Plywood (5/8") or oriented strand board (3/4")
make good candidates for subfloor materials in radiant
installations. Particleboard subfloors are not recommended by
radiant heat companies.
Provide the radiant heat system designer with the
hardwood flooring dimensions, species, and the desired
temperature of each room. This will give him/her the information
needed to calculate the necessary water temperature.
Consult with the system designer to determine the
tube network layout, so you'll know where the tubes are before
you nail down the floor. It is best to have the tubing spaced
evenly down the joist cavity (between the sleepers). Then you
can nail down the finished flooring onto the sleepers on
eight-inch centers. When the tubing circuits are crossed over
the center of the joist cavity, have the system designer use
nail plates to protect the radiant circuits from being
The following climate controls will minimize
expansion and contraction during and after installation of the
Mechanical Humidity Control: The
heating/ventilation/air conditioning (HVAC) system should have
mechanical humidity control. This will monitor the room and keep
the relative humidity at an even level, which will keep the
equilibrium moisture content of the floor stable.
Heat Transfer Point Control: The system designer
also should install a set point control that will monitor the
wood floor temperature. The set point control should either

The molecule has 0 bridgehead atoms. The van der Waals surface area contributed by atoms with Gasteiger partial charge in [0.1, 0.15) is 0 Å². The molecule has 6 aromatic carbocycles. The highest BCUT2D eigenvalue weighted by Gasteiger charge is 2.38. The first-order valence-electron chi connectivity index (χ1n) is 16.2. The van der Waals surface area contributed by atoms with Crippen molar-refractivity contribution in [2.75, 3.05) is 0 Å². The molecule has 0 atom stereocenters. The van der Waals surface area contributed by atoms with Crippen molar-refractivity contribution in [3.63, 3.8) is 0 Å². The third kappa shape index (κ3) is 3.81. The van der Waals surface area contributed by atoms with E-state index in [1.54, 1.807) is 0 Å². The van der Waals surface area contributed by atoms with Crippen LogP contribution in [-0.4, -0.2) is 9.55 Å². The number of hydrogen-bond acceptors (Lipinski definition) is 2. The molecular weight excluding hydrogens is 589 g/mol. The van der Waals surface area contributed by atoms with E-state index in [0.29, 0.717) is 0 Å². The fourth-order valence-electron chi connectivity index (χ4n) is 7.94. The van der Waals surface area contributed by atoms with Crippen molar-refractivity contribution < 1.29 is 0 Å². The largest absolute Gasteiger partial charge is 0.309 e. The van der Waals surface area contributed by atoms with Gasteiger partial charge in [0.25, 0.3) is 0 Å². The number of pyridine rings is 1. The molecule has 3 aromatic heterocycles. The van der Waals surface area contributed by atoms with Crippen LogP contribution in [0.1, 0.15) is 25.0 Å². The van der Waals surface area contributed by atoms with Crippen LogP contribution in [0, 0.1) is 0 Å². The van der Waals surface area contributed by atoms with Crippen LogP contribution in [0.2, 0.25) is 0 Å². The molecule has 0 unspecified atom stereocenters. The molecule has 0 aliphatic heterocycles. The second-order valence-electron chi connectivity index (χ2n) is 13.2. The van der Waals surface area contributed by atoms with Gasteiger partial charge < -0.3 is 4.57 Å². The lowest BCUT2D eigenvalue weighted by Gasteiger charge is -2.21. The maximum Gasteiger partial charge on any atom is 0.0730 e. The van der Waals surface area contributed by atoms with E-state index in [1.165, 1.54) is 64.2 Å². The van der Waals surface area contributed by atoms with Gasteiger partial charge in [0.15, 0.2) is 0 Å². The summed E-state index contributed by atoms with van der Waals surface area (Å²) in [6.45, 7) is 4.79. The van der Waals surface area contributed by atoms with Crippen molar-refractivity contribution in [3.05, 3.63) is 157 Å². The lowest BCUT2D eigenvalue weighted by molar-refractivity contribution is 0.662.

reduce the system water temperature or temporarily cycle the
system off to prevent overheating the flooring if equipment
Exterior Thermostat: An exterior thermostat (aka
weather compensator) is
recommended to protect the perimeter of the system from
condensation absorption during the spring and fall when rapid
temperature changes may occur.
Once the subfloor, tubing and climate controls
have been installed, the HVAC system should run for at least
72 hours to bring the house to the desired relative humidity.
Temporary, unvented sources of heat - such as
propane-fired "salamanders" - can add excessive amounts of water
vapor. Avoid them if possible, but if they must be used, leave
windows open to vent the humidity.
Now follow the customary procedures for
installing any hardwood floor.
Republished with permission(c)2001-2005
Hardwood Manufacturers Association
Words of wisdom from the
(see also, NWFA, Appendix H – Radiant Heat
Hardwood Flooring Installation Guidelines) Copyright 2007
National Wood Flooring Association
"Maintain relative humidity planned for building
occupants, and an ambient temperature between 65° and 75°
Fahrenheit in spaces to receive wood flooring for at least seven
days before installation, during installation and for at least
seven days after installation. After post-installation period,
maintain relative humidity and ambient temperature planned for
For unfinished products, open sealed packages
to allow wood flooring to acclimatize.
Do not install wood flooring until it adjusts
to the relative humidity of and is at the same temperature
as the space where it is to be installed.
Close spaces to traffic during flooring
installation and for time period after installation
recommended in writing by flooring and finish manufacturers.
Install factory-finished wood flooring after
other finish operations, including painting, have been
Favourite Reference Book for Radiant Heating and Wood Floors
Suggested reading for consumers and office
How to "ball
park" your budget for indoor climate control.
Built to code: What does it mean for
consumer thermal comfort?
Indoor environments: Self assessment
Comfort: A 40 grit perspective for consumers
Comfort System - The "Un-minimum" System
Comfort: A Condition of Mind
Do-It-Yourself HVAC - Should you do it?
The Cost of HVAC Systems -
Are You Paying Too Much for Downgrades?
Radiant Installations - The Good, Bad and Ugly
Thermal Comfort Surveys - Post Occupancy, Part 1
Thermal Comfort Surveys - Post Occupancy, Part II
support visit our
visitor services page.